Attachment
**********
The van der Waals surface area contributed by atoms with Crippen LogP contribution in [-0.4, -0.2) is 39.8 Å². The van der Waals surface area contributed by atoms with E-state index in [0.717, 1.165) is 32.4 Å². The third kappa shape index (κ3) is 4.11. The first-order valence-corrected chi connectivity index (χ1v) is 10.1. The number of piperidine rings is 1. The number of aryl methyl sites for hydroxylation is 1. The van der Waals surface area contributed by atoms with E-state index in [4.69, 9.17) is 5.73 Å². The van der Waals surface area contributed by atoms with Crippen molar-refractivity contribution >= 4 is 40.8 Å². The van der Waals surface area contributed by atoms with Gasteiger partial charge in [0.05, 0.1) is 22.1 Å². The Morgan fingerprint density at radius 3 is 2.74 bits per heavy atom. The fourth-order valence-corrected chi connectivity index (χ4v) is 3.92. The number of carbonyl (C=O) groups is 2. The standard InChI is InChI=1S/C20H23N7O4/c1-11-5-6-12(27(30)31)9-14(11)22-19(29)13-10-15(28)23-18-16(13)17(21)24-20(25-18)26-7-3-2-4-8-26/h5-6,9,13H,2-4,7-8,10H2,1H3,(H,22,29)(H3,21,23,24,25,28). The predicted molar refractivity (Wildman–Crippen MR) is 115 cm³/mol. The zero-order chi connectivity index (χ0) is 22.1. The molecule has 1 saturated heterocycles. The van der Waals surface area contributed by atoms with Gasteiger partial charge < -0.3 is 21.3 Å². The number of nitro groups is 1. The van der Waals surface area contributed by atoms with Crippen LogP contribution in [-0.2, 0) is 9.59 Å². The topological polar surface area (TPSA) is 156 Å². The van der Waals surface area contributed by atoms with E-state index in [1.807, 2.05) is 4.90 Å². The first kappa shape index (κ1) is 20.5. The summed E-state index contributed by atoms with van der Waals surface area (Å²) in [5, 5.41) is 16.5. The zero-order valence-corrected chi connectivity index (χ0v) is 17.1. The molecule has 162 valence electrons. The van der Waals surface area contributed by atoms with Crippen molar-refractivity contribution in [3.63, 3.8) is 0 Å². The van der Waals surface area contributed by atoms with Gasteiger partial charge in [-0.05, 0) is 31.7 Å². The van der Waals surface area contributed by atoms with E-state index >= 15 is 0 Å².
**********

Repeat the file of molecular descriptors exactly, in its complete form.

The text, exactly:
The van der Waals surface area contributed by atoms with Crippen LogP contribution in [-0.4, -0.2) is 39.8 Å². The van der Waals surface area contributed by atoms with E-state index in [0.717, 1.165) is 32.4 Å². The third kappa shape index (κ3) is 4.11. The first-order valence-corrected chi connectivity index (χ1v) is 10.1. The number of piperidine rings is 1. The number of aryl methyl sites for hydroxylation is 1. The van der Waals surface area contributed by atoms with E-state index in [4.69, 9.17) is 5.73 Å². The van der Waals surface area contributed by atoms with Crippen molar-refractivity contribution >= 4 is 40.8 Å². The van der Waals surface area contributed by atoms with Gasteiger partial charge in [0.05, 0.1) is 22.1 Å². The Morgan fingerprint density at radius 3 is 2.74 bits per heavy atom. The fourth-order valence-corrected chi connectivity index (χ4v) is 3.92. The number of carbonyl (C=O) groups is 2. The standard InChI is InChI=1S/C20H23N7O4/c1-11-5-6-12(27(30)31)9-14(11)22-19(29)13-10-15(28)23-18-16(13)17(21)24-20(25-18)26-7-3-2-4-8-26/h5-6,9,13H,2-4,7-8,10H2,1H3,(H,22,29)(H3,21,23,24,25,28). The predicted molar refractivity (Wildman–Crippen MR) is 115 cm³/mol. The zero-order chi connectivity index (χ0) is 22.1. The molecule has 1 saturated heterocycles. The van der Waals surface area contributed by atoms with Gasteiger partial charge < -0.3 is 21.3 Å². The number of nitro groups is 1. The van der Waals surface area contributed by atoms with Crippen LogP contribution in [-0.2, 0) is 9.59 Å². The topological polar surface area (TPSA) is 156 Å². The van der Waals surface area contributed by atoms with E-state index in [1.807, 2.05) is 4.90 Å². The first kappa shape index (κ1) is 20.5. The summed E-state index contributed by atoms with van der Waals surface area (Å²) in [5, 5.41) is 16.5. The zero-order valence-corrected chi connectivity index (χ0v) is 17.1. The molecule has 162 valence electrons. The van der Waals surface area contributed by atoms with Crippen molar-refractivity contribution in [3.63, 3.8) is 0 Å². The van der Waals surface area contributed by atoms with Gasteiger partial charge in [-0.05, 0) is 31.7 Å². The van der Waals surface area contributed by atoms with E-state index >= 15 is 0 Å².